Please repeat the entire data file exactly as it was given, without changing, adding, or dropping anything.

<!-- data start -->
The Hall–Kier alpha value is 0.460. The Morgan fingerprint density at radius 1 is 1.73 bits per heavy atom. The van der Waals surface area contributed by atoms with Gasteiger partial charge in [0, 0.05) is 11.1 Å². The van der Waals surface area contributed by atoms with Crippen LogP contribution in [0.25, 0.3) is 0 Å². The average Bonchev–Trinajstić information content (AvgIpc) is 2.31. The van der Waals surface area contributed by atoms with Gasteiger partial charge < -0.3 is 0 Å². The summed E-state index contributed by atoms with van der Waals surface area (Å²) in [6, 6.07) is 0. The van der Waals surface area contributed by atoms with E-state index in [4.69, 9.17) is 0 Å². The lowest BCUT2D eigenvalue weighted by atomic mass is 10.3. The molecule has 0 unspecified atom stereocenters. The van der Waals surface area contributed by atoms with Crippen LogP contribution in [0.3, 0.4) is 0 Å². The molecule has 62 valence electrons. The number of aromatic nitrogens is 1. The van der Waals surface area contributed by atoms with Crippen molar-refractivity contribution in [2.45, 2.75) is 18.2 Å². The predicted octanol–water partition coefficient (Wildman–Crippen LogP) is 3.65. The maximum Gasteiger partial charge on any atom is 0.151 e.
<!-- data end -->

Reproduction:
The Hall–Kier alpha value is 0.460. The Morgan fingerprint density at radius 1 is 1.73 bits per heavy atom. The van der Waals surface area contributed by atoms with Gasteiger partial charge in [0, 0.05) is 11.1 Å². The van der Waals surface area contributed by atoms with Crippen LogP contribution in [0.25, 0.3) is 0 Å². The average Bonchev–Trinajstić information content (AvgIpc) is 2.31. The van der Waals surface area contributed by atoms with Gasteiger partial charge < -0.3 is 0 Å². The summed E-state index contributed by atoms with van der Waals surface area (Å²) in [6, 6.07) is 0. The van der Waals surface area contributed by atoms with E-state index in [4.69, 9.17) is 0 Å². The lowest BCUT2D eigenvalue weighted by atomic mass is 10.3. The molecule has 0 unspecified atom stereocenters. The van der Waals surface area contributed by atoms with Crippen LogP contribution in [0.3, 0.4) is 0 Å². The molecule has 62 valence electrons. The number of aromatic nitrogens is 1. The van der Waals surface area contributed by atoms with Crippen molar-refractivity contribution in [2.45, 2.75) is 18.2 Å². The predicted octanol–water partition coefficient (Wildman–Crippen LogP) is 3.65. The maximum Gasteiger partial charge on any atom is 0.151 e.